Finally, Mr. Jim talked to us about the small industry of tar and pitch production. Workers (known as “tar-heels”) would build a mound of heart-of-pine scraps, cover it completely with dirt with a small air hole, then set a smoldering, underground fire. The fire released heavy resin from the wood in the form of tar and pitch. These products were stored in barrels and sold to shipbuilders in the U.S. and Europe. Producing tar and pitch was an extremely hardscrabble way to make a living for these forest folk.
Seeing the forest soaring above its fire-blackened bed was really magical. “Can we just stay here a little longer?” asked Nathan. Mr. Jim thought it was a great idea. Off the kids went, running through the trees, hollering and exploring. When it was time to board the bus again, everyone had filthy shoes and soot-blackened pants, source of much amusement.
Our final lesson with Mr. Jim was about the sense of well-being which spending time in the forest confers. “Your blood pressure drops and your cognitive function goes up,” he told us. “It’s especially important for young people.” Lucky for us, we are invited to come back anytime. Kingfishers had experienced first-hand the joy and fun of being outside in such a beautiful, protected place.
Thank you to Mr. Jim Lee and Mr. Jamie Dozier of DNR for being our tour guides. Thank you, Dr. Neubauer, for setting up this wonderful field trip and thanks to Mrs. Crosby and Mme Gates for chaperoning. “This was the coolest field trip ever,” said Quinn.
What would happen if a Harpy Eagle fought a Kangaroo? Or an Ifrit sparred with a Brussels Griffon? That’s what Kingfishers found out when March Mammal Madness began.
Back in 2016, Dr. Katie Hinde of Arizona State and some colleagues decided to play with the idea of NCAA March Madness. They staged online contests between different, wonderful animals, creating an alternate sports universe, with brackets to fill out and regular eliminations until the championship. Learning about mammals turned into a game.
“It seemed like the school could use some fun,” Dr. Neubauer said. “And it seemed like it could be kind of entertaining and you could also learn something.” To participate in March Mammal Madness, students filled out a bracket with the animal they thought would come out on top if two animals were placed in the same environment.
Every Tuesday and Thursday in March, battles were held online and new rankings would be posted in the hallway. Students would gather around and see if their predictions for the most recent match were correct. If they were, the students would earn more points and possibly go up in the leaderboard.
Some students were constantly moving up while others stayed in the same position. “I feel like it was fun even though I’m in last,” Baryck says. He had the honor of holding the last place position for the whole competition. Mme Gates also found herself near the bottom. “I was really counting on that Civet to do better,” she says.
The Kangaroo became the 2021 Champion Mammal by outlasting the Harpy Eagle. Luke picked the most correct champions, and he became our local winner. “I’m honestly surprised,” he says. “I’m the only fifth grader who did it.” March Mammal Madness gave students the opportunity to learn more about mammal and their habits. Thanks, Dr. Neubauer!
Middle schoolers attended the first-ever Kamp Kingfisher on Thursday, October 29. At Kamp Kingfisher, class takes place outside! Mrs. Crosby, dressed in hiking boots and cargo shorts, taught math on the sidewalk to students who worked their problems on their individual whiteboards. Ms. Grippo’s fifth-graders also did math and Language Arts out under a convenient oak. Dr. Neubauer’s Life Science class occupied the front lawn to carve pumpkins and decorate the portico for Halloween.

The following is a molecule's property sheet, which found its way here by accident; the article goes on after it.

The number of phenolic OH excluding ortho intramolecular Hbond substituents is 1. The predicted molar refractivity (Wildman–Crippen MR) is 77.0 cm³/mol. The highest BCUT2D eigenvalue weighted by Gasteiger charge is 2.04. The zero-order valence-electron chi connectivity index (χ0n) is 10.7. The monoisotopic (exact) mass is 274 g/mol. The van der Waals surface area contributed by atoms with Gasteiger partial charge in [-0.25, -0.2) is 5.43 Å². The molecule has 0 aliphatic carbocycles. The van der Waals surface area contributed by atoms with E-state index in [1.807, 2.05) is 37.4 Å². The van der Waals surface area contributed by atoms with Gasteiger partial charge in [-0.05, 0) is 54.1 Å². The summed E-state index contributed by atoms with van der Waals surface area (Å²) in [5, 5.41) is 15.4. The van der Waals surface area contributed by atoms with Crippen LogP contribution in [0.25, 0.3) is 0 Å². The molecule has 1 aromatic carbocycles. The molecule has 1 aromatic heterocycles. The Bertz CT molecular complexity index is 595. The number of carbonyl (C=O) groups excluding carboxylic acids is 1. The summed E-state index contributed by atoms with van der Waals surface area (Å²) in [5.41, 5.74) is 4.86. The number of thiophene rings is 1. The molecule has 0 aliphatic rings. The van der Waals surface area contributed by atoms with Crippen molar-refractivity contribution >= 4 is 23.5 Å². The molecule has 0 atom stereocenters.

Mme Gates’ Latin II students re-enacted a naval race from one of their stories using carboard boats with bamboo masts. Physical Science left their circuit work to go on a Halloween walk with Mr. Patrick. Everyone had a grand time.
A sudden rain shower at lunch forced the postponement of a giant game of Sharks and Minnows involving tiny water squirters. But the fun didn’t stop. Mrs. Crosby’s Language Arts class made a “campfire” outside and read their spooky tales out loud to each other. Then they got to eat individually wrapped s’mores. Everyone was worn out by the end of the day.
Thank you, Mrs. Crosby, for organizing such a fun day for Middle School!
On Friday, October 23, Dr. Simmons led the intrepid eleventh grade American History class on a field trip to historic North Island in Winyah Bay. After meeting at school, everyone drove separately down South Island Ferry Landing to catch the boat over to the barrier island. The guides for the trip were Jim Lee and Jamie Dozier of DNR.
Jim and Jamie very ably navigated the DNR boat over to the pier on North Island, then led the group to the top of the lighthouse (120 spiraling steps). According to local historian Elizabeth Huntsinger, the North Island Lighthouse is the oldest lighthouse in S. C. (Interestingly enough, it was the last to be automated). From the top of the lighthouse, Kingfishers could see the entrance to Winyah Bay between North and South Islands.
After climbing up in the lighthouse and enjoying its splendid panorama, the group crossed the island to get to beach, where they ate lunch. They packed up and walked back to pier. By 2:30, they were back on the mainland hot, sandy, and thrilled with their adventure. Georgetown used to be the third largest port on the east coast of the U.S. and the kids got a real birds-eye view of how shipping traffic used to enter our port.